Circulation and Your Feet

Adequate blood circulation is absolutely essential for our body to function properly. Circulation benefits our cells in two ways: by supplying them with oxygen and nutrients, and by clearing them of carbon dioxide and other waste. Our legs and feet are packed with muscles and tissues, which means that they require constant blood flow to keep you up and moving.

Ischemic foot is the term used to describe inadequate blood flow from the heart to the feet. Poor circulation may occur when blood vessels narrow due to stress or cold temperatures, as is the case in Raynaud’s disease. It may also occur when plaque buildup over time causes a blockage in one or more arteries. Signs and symptoms of poor circulation include coldness, discoloration, tingling, and cramping. Individuals with poor circulation, including diabetics, may be more prone to ulcers because wounds do not heal as easily without proper blood flow.

Here are a few simple suggestions for maintaining good circulation throughout your body:

  • Avoid smoking cigarettes and other tobacco products
  • Reduce your intake of foods that raise blood pressure and cholesterol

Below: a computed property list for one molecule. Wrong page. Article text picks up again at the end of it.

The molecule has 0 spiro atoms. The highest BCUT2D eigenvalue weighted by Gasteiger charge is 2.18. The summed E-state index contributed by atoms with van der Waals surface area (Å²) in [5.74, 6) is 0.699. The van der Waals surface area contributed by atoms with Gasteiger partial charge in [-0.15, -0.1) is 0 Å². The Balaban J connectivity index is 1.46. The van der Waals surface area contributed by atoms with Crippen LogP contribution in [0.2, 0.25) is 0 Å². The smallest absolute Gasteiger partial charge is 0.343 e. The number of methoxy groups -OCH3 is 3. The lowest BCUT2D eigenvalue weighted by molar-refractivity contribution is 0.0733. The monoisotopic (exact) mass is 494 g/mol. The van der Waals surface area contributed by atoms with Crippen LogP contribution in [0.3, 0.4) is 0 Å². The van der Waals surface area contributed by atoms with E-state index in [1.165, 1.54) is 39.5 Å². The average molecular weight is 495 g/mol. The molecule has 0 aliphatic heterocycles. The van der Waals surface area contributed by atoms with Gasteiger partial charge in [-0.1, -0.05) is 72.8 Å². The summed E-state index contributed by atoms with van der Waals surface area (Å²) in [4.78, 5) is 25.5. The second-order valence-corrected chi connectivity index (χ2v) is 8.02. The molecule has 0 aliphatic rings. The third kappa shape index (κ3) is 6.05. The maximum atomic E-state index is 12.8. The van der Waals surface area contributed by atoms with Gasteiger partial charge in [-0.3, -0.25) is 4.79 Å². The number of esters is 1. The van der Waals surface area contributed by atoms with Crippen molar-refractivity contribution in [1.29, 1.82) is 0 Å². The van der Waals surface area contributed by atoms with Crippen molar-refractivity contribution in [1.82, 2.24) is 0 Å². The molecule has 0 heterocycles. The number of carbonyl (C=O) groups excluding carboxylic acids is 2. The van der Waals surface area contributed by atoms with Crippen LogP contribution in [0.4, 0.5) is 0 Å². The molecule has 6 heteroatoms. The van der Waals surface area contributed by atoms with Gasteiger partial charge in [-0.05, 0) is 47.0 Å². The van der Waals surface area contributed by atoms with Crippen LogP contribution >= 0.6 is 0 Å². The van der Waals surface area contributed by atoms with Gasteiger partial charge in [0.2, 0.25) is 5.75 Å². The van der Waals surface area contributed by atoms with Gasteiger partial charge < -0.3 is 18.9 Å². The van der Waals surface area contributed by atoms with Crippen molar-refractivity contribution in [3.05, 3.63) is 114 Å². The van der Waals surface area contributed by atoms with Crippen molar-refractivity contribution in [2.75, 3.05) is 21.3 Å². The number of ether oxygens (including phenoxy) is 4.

• Do exercises that increase blood flow to the feet, like walking or running
  • Break up long periods of sitting by standing up and doing some quick stretches
  • Keep your extremities bundled up when it starts to become cold outside

Most people are able to manage symptoms of poor circulation on their own. However, inadequate blood flow to the feet could become troublesome later in life, which is why it is important to seek the advice of a professional. Board-certified podiatrist Dr. Ryan L. D’Amico of Syracuse Podiatry can suggest lifestyle changes or prescribe medications to improve circulation and keep you active. He also takes special interest in diabetic foot care for diabetics experiencing circulation issues. Patients of all ages in Central New York can also come to Dr. D’Amico if they are having problems with heel pain, athlete’s foot, sprained ankles, and much more. Our staff cannot wait to assist you and your family! Please contact us or call our Fayetteville office at (315) 446-3668 for questions or appointments!

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